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Diagnostic utility of perilesional muscle edema in myositis ossificans

Abstract

Objectives

To investigate the value of extensive perilesional muscle edema for the differentiation between myositis ossificans (MO) and malignant intramuscular soft tissue tumors on MRI.

Materials and methods

Two blinded readers analyzed MR examinations of 90 consecutive patients with intramuscular soft tissue masses (group 1: MO, n = 20; group 2: malignant tumors, n = 70). Extent of edema around lesions was graded (0, none; 1, minimal edema; 2, moderate edema; 3, extensive edema). Edema-lesion ratio (ELR = ratio of the maximal diameter of the edema and the maximal diameter of the central lesion) was calculated. ROC analysis, Mann-Whitney U test, and Kappa test were used.

Results

A total of 70% and 60% of patients with MO had edema grade 3 (reader 1/reader 2), 30%/40% edema grade 2. For the patients with malignant tumors, it was 2.9%/1.4% (edema grade 3) and 16%/23% (edema grade 2). Interrater reliability was substantial (kappa = 0.66). Extent of edema was significantly higher for patients of group 1 (p < 0.0001, both readers). Mean ELR was 3.60 (group 1) and 1.35 (group 2), with statistically significant differences (p < 0.0001). Grade 3 edema showed a sensitivity/specificity of 70%/97.1% (reader 1) and 60%/99% (reader 2) for diagnosing MO. For ELR > 2.0, sensitivity was 90% and specificity 91% for diagnosing MO.

Conclusions

Extensive perilesional muscle edema on MRI of more than double the size of the central lesion is highly specific, but not pathognomonic for myositis ossificans in the early/intermediate stage in the differentiation to malignant intramuscular soft tissue lesions.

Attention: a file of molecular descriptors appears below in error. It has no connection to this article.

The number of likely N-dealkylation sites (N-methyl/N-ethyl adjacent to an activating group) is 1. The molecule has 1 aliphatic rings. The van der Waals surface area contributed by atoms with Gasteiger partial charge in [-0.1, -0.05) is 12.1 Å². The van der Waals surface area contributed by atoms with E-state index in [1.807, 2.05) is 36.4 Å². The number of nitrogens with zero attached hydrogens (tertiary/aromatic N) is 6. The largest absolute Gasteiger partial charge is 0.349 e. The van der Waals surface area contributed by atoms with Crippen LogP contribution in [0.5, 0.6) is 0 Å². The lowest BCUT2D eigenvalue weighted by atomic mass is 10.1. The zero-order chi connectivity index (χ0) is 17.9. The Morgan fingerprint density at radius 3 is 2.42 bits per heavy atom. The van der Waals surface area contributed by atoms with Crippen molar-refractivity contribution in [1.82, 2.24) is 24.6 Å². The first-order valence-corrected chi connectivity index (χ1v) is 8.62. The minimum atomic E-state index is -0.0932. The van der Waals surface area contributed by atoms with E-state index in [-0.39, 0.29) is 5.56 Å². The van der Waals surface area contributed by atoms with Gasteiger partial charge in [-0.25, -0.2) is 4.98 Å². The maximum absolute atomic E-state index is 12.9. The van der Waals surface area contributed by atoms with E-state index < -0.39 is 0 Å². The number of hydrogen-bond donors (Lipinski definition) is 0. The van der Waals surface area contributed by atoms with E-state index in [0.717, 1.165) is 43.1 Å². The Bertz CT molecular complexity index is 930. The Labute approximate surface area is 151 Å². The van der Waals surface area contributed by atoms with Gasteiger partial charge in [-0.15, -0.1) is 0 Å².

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Abbreviations

MO:

Myositis ossificans

ELR:

Edema-lesion ratio

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Correspondence to Veronika Zubler.

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Institutional Review Board approval was obtained and informed consent was waived in this retrospective study.

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The authors declare that they have no conflicts of interest.

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Key point

• Extensive perilesional muscle edema on MRI of more than double the size of the central lesion is highly specific for myositis ossificans in the differentiation to malignant intramuscular soft tissue lesions.

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Zubler, V., Mühlemann, M., Sutter, R. et al. Diagnostic utility of perilesional muscle edema in myositis ossificans. Skeletal Radiol 49, 929–936 (2020). https://doi.org/10.1007/s00256-019-03351-5

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Keywords

  • Myositis ossificans
  • Soft tissue neoplasms
  • Magnetic resonance imaging
  • Perilesional muscle edema